Whether it be foreign investments such as Campo alla Sughera purchased by the Knauf family or producers from northern Italy, such as Franco Ziliani owner of Berlucchi from Franciacorta, who founded Caccia Al Piano, the beauty of the area and the potential of its wines has attracted many from far and near.
Bolgheri wines are famous for expressing terroir, reflecting the land they come from. The sea is one of the place’s defining characteristics. The land basks in ample light from the sun and its brilliant reflections off the ocean, enjoys fabulous coastal weather, enjoying the sea breeze that ventilates the vines and mitigates the temperatures. Vineyards are wedged in between wooded hillsides and ancient olive groves, and soils are alluvial and rich in minerals, sand, limestone, clay, pebbles, and volcanic rock in the east. This sunshine and maritime influence can be found in the intense, red wines.
Bolgheri’s red wines are generally a blend of Cabernet (Sauvignon or Franc) and Merlot, often with additions of Syrah, Petit Verdot and, on rare occasions, Sangiovese. Over recent years producers are increasingly crafting some of their top labels as monovarietal wines using one of the three main grape varieties: Cabernet Sauvignon, Cabernet Franc, Merlot. The wine production is of high quality and the best reds show great intensity and great aging potential.
Bolgheri’s production distinguished by aromas of sweet, ripe dark fruit with balsamic notes of Mediterranean scrub, is characteristic of Bolgheri’s terroir. On the palate they are round and supple showing a sweetness of fruit which is perceived in the mid-palate. The wines are vibrant with fresh acidity showing a silky, dense tannic texture and a generous, long finish, often marked by savory notes that evoke the saltiness of the nearby sea. Despite a relatively firm structure, the wines are mostly characterized by balance and harmony.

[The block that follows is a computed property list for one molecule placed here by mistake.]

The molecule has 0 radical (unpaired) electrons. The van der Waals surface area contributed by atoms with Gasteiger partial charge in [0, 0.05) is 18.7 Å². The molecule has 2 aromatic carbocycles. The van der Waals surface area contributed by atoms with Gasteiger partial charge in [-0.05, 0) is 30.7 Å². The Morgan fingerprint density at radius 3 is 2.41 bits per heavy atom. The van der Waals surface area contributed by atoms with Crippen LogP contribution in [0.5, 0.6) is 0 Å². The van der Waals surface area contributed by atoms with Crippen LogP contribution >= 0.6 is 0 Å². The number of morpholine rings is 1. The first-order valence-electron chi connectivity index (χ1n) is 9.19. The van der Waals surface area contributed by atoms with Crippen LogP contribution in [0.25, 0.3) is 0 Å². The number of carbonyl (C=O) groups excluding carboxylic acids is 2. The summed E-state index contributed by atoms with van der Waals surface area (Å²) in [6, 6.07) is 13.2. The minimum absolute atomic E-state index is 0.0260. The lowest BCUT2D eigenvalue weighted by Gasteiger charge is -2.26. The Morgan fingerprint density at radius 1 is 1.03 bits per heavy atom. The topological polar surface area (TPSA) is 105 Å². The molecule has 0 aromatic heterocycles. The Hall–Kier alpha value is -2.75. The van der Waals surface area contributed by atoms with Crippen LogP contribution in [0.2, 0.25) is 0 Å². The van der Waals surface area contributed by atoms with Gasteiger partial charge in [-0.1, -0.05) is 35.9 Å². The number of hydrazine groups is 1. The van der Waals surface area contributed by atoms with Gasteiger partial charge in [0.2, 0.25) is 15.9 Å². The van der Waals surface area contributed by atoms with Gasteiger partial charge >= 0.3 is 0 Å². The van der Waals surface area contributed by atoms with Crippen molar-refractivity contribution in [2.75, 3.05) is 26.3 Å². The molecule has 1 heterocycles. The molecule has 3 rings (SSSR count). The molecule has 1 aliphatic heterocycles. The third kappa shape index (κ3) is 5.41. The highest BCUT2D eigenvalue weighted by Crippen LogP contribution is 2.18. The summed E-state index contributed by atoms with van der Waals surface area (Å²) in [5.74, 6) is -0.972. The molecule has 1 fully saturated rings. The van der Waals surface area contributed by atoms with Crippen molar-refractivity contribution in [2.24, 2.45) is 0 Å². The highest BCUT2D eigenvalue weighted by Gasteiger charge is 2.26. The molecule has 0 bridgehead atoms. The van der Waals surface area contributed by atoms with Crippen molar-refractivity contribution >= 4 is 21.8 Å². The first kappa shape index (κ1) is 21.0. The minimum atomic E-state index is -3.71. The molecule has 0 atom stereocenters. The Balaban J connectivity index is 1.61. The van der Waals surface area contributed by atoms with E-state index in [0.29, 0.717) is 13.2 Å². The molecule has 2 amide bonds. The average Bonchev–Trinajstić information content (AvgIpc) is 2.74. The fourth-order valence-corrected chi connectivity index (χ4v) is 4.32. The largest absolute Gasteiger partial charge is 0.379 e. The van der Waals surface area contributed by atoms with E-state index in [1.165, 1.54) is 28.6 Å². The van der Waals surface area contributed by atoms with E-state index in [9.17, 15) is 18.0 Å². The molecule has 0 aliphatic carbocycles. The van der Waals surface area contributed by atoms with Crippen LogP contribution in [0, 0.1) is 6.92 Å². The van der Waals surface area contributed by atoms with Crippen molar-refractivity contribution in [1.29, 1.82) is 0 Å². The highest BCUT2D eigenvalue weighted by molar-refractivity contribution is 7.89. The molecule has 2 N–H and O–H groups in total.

Bolgheri Superiore and Bolgheri Sassicaia DOC labels represent some of the highest quality of production followed by Bolgheri Rosso. On the whole the wines are extremely pleasant and drinkable. Their soft, elegant character is defined by shorter periods of aging in wood or in some cases no contact with wood.
The two most noteworthy white varieties to be planted are Sauvignon Blanc and Viognier which traditionally do not have contact with wood, in order to obtain a fresh, fruity character in line with market requests. As to rosés, while traditional production relied mainly on Sangiovese, today’s wines are derived from the same international varieties that are used for red wines. These are wines crafted to express varietal character and easy drinkability, very similar in nature to Vermentino production.
When it comes to winery visits, be sure to book them. Unfortunately, it is not possible to visit Tenuta San Guido (Sassicaia), but it’s well worth visiting the Osteria San Guido where you can eat hearty Tuscany food and sample Tenuta San Guido and Bolgheri wines as well as buying vintage bottles of Sassicaia. Other notable estates such as Ornellaia, Guado al Tasso, Grattamacco, Le Macchiole and Michele Satta all need to be booked well in advance.
Bolgheri today has 65 wineries, so it’s not just about iconic wineries, there are many smaller, high quality wineries such as Le Crocine, I Luoghi, Chiappini just to mention a few in the municipality of Castagneto Carducci, are certainly worth visiting.
Many producers have always been organic, such as Chiappini’s 11 ha estate, planted next door to Ornellaia and Enrico Santini’s 12 ha estate, both good examples of this awareness, having made names for themselves for quality production. Stefano Granata and Paola De Fusco’s I Luoghi 5.5 ha estate also certified organic with a 15.000 bottle production among the smaller producers, are considered rising stars of the area, not to be missed. I Luoghi use concrete egg-shaped tanks and wood tanks for fermenting the wines separately which are aged 18 months in barrique and only then are blended.